Chris Lattner, Tesla's director of artificial intelligence, just parted ways with the company.

Tesla has lost another senior manager, this time the head of its self-driving car program who joined the battery-electric automaker only six months ago.

But the departure of Chris Lattner, who had previously been working at Apple, isn’t expected to have more than a short-term impact, Tesla quickly announcing that it would assign some of Lattner’s duties to a new hire, prominent artificial intelligence, or AI researcher Andrej Karpathy.

“Turns out that Tesla isn’t a good fit for me after all,” Lattner said in a tweet, prompting Tesla to fire back in a statement that, “Chris just wasn’t the right fit for Tesla and we’ve decided to make a change.”

That jabbing leaves it unclear as to whether Lattner decided to quit or was forced out of the company. What is clear is that Tesla has a reputation for being a difficult place to work, with a revolving door constantly spinning as employees from low levels to high leave the company.

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Much of the blame goes to CEO Elon Musk, numerous insiders have told He is often described as a “visionary,” but just as often portrayed as extremely difficult to work for, demanding senior employees put in the same grueling work schedule, while being intolerant of even the smallest mistakes. Musk, said one former executive now working for another automotive start-up, seldom tolerates being second-guessed on plans and decisions.

Tesla CEO Elon Musk is reportedly tough to work with and the company is losing top managers as a result.

Whatever the exact reason, there has been a stream of managers and executives heading for the doors over recent years, everyone from senior public relations staff to manufacturing and product development engineers. Chief Financial Officer Jason Wheeler scooted from the company in February.

Chris Lattner was recruited by Tesla only a month earlier and was assigned to head the development of Tesla’s Autopilot system. That’s critical technology for the automaker which wants to be among the first to put a fully self-driving vehicle on the road.

Autopilot came under intense scrutiny last year following a crash of a Model S in Florida that killed a former Navy SEAL. Though federal regulators have now put the blame largely on driver Joshua Brown, Tesla decided to make major changes to the original Autopilot technology, starting last autumn. But when Lattner was hired in, this past January, key parts of the development had yet to be completed. That led to a downgrade of the Tesla Models S and X by influential Consumer Reports magazine.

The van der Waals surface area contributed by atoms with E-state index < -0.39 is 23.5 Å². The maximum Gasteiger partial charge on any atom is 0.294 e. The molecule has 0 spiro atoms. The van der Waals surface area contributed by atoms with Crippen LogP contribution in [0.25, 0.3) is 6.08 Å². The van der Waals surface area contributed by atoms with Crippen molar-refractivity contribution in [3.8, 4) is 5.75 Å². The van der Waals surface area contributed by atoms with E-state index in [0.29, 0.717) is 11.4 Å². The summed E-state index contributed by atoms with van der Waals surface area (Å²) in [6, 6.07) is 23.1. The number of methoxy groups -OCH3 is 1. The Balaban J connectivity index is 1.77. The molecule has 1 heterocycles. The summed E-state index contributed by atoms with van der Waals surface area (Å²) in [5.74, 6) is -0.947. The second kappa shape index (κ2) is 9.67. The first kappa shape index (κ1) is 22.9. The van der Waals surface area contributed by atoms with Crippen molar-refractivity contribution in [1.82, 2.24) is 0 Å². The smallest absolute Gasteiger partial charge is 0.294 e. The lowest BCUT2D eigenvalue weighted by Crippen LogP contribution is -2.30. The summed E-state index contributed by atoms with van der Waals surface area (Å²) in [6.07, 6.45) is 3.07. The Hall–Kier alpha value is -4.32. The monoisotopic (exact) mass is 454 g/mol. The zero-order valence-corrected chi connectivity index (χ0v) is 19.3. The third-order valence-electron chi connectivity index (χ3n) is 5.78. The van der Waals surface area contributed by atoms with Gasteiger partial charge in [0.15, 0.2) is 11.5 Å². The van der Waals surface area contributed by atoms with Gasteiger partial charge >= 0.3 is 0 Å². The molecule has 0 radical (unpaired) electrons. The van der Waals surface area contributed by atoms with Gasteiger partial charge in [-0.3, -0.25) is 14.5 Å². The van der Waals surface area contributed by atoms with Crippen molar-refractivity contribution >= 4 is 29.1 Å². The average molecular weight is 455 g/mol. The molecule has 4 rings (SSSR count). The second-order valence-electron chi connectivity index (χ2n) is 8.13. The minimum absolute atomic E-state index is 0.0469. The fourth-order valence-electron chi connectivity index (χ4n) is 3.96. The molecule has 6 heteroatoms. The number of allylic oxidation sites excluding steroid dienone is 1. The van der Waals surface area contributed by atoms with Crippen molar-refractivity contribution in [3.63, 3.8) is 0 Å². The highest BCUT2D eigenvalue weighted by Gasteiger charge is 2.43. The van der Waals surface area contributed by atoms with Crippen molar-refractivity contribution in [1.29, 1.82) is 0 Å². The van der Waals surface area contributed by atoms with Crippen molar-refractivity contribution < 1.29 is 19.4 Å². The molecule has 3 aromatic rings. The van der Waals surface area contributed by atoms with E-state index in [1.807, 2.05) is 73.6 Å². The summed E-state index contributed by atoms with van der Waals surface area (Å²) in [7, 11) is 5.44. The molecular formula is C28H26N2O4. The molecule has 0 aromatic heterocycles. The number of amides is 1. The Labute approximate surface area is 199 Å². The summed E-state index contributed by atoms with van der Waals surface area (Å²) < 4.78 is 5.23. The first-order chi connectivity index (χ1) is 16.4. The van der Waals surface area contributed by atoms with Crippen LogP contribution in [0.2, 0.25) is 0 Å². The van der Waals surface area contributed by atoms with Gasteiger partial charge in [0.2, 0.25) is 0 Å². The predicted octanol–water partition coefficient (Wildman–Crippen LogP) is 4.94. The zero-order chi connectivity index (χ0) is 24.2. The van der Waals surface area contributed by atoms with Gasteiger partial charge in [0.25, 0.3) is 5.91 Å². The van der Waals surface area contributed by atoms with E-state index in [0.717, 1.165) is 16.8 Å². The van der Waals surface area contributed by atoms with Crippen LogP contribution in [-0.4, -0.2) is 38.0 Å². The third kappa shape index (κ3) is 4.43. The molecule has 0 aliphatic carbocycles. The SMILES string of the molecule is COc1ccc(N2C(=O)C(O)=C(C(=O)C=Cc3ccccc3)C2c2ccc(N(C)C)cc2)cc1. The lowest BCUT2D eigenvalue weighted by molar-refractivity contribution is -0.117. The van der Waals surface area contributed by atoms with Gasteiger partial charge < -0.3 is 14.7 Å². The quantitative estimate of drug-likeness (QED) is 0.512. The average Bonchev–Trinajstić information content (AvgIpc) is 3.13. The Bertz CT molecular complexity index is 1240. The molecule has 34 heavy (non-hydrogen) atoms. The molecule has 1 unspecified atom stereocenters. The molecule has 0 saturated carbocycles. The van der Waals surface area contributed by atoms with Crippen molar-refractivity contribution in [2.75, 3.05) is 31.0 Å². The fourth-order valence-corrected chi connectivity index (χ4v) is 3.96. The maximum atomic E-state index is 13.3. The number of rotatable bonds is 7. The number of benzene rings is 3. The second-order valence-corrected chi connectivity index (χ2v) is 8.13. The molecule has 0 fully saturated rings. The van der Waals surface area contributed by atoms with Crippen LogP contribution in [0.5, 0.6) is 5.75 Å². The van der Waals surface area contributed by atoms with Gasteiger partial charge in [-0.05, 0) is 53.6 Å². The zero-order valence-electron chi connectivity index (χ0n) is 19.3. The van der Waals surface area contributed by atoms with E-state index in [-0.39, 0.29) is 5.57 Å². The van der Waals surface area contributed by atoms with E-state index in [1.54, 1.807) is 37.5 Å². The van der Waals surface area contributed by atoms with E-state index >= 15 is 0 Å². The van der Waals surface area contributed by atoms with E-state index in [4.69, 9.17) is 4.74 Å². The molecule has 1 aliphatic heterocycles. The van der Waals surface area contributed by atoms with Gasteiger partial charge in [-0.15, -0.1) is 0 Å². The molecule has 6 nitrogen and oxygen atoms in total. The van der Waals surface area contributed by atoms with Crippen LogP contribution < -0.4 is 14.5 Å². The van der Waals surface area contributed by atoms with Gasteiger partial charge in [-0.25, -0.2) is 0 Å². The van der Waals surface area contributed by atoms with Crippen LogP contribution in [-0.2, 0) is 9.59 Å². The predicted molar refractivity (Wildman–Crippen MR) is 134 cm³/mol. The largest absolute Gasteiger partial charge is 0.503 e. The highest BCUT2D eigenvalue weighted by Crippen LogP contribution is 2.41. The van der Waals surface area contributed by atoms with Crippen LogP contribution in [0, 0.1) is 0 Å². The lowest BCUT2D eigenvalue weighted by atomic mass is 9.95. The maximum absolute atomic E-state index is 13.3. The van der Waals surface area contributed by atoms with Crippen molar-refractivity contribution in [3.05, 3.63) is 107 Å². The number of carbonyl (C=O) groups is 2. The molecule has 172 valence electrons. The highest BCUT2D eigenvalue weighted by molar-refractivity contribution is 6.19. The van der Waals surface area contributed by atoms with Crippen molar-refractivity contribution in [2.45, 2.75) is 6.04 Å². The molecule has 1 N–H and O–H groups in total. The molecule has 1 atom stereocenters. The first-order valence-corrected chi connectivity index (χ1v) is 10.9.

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The upgrade has largely been completed, so it is unclear why Lattner and Tesla had a falling out. In his tweet, the software developer did add that, “I’m interested to hear about interesting roles for a seasoned engineering leader!”

Tesla actually appears to be splitting Lattner’s duties between two managers. Current employee Jim Keller will oversee Autopilot work, while new hire Karpathy was assigned the role of running Tesla’s AI and Autopilot vision efforts.

Karpathy comes aboard from the nonprofit research lab OpenAI. He previously worked on the DeepMind research project at Alphabet. That’s the high-tech parent of Google which recently spun off its own autonomous vehicle program under the name Waymo.

As fast as Tesla’s door spins, it can be difficult to keep track of anyone working within the Silicon Valley community, especially those involved in automotive, AI and autonomous vehicle programs. Tesla earlier this year recruited a number of managers from Apple which had sharply cut back its own automotive program.

Apple has returned the favor on several occasions, though Tesla CEO Musk sniffed at the idea of losing employees to Apple. “If you don’t make it at Tesla,” Musk said in 2015, “you go work at Apple. I’m not kidding.”

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Ironically, Tesla earlier this year filed a lawsuit against Sterling Anderson, a former director of the Autopilot program, for trying to poach employees for another self-driving start-up.

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